Preparing for Emergencies on a Personal Level

March 03, 2022

By Joseph Rubin and Matthew Kerzner

Most people don’t like to think about preparing for emergencies, especially if that emergency results in their death. Estate planning and writing a will are difficult processes; they involve complicated legal and tax considerations as well as the equitable and appropriate distribution of assets and, clearly, such preparations are laden with emotion. However, adequate emergency preparedness can take some of the burden off loved ones. And if you own a family business, proper planning can ease management transition and mitigate the risk of business interruptions. For real estate family businesses, where the personal ownership of the assets and the running of the business are particularly intertwined, thorough planning takes on greater urgency.

Simpler than writing a will or setting up trusts is the creation of a desk plan, a file you create for close family members and business associates in the event of an emergency. The desk plan is a road map to the information and documents your heirs, business colleagues and advisors will need during and beyond the period of crisis. For example, does anyone know the password needed to open your computer, who to call if anything happens to you, or where you keep your will? As an owner of a real estate business, have you provided a list of deals in progress, the management company succession plan, or a schedule of authorized signatories on the company’s bank accounts?

The first step is making a list of all the information your family needs to know, as well as what you would want to know if you were taking over from someone else and suddenly running the family business. You probably have most of this information in your head; the goal is to create a user-friendly summary that is easily accessible in an emergency. To create a successful desk plan, the information needs to be current, so the desk plan should be refreshed once or twice a year. Once the information is gathered and current it must be well organized and accessible. That doesn’t necessarily mean you should gather all critical documents in one place (a task that, while helpful, may be impractical). Instead, the desk plan should indicate where the documents are kept and with whom – lawyers, accountants, business associates, etc.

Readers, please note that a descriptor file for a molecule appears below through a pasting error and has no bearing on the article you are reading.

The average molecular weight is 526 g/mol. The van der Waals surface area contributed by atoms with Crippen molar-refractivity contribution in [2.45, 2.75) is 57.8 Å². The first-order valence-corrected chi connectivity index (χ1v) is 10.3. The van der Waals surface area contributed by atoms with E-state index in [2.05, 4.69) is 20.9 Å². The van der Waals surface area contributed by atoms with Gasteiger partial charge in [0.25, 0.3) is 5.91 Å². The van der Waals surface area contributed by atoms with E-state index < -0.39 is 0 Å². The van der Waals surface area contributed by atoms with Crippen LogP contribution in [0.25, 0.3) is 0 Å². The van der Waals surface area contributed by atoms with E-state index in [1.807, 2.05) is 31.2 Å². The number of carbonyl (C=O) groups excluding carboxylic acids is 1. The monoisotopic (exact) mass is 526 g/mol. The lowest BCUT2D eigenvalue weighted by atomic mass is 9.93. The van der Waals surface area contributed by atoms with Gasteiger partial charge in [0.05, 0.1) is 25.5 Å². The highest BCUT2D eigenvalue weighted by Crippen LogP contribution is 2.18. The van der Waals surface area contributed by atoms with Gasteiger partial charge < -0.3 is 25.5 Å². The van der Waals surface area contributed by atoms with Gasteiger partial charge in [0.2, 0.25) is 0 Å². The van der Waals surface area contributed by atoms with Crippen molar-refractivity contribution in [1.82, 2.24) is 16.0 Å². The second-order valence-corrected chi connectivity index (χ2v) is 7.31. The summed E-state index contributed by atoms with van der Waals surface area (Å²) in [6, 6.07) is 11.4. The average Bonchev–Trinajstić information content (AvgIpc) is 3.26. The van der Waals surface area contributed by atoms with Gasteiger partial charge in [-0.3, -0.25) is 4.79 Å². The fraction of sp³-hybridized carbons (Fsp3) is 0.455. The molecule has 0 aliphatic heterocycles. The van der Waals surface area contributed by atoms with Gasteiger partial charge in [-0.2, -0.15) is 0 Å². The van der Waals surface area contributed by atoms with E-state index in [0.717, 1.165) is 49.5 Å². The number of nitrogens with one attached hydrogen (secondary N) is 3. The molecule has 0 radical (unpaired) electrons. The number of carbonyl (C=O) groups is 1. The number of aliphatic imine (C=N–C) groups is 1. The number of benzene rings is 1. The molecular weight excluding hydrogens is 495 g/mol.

Creating a complete desk plan will take some time, partly to figure out what it should contain. There are several broad categories of information to consider, each with numerous possible sub-sets depending on a person’s activities and holdings. For example, a simple desk plan could be organized as follows:

  • Personal – passwords, contact lists, residence and vehicle documentation, tax returns
  • Estate planning documents – will and trust agreements, life insurance policies
  • Financial investments – brokerage accounts, bank accounts, alternative investments
  • Real estate investments – schedule of properties, operating agreements, co-investors
  • Management company – succession plan, financial statements, management agreements

A more thorough desk plan would provide the recipient with far more information and how to access the related documents. (To assess whether you have the information to create an effective desk plan, complete the attached tool designed specifically for owners of real estate family businesses). The tool lists additional categories of information and asks whether the information in each category is current, organized, and accessible to the people who will need it in an emergency. If the total of all the columns is greater than 125, you are ready to create a highly effective desk plan. If your total is less than 125, there is work to be done before a desk plan can be compiled. For example, you might have all your property financial statements well organized on your computer, but haven’t created a list of properties so that the user knows which financial statements to look for, or described where on your computer filing system those financials are stored. Please reach out to your planning advisors for assistance in developing a highly effective, customized desk plan that will ease the burden of family members and business colleagues in times of distress.

About Joseph Rubin

Joseph Rubin has experience working with real estate transactions, governance and reporting and distressed debt restructuring.

About Matthew Kerzner

Matthew Kerzner is a Managing Director in the Center for Individual and Organizational Performance and the Center for Family Business Excellence. Matt has more than 25 years of experience in organizational development with a specialization in assisting family businesses and closely held businesses.

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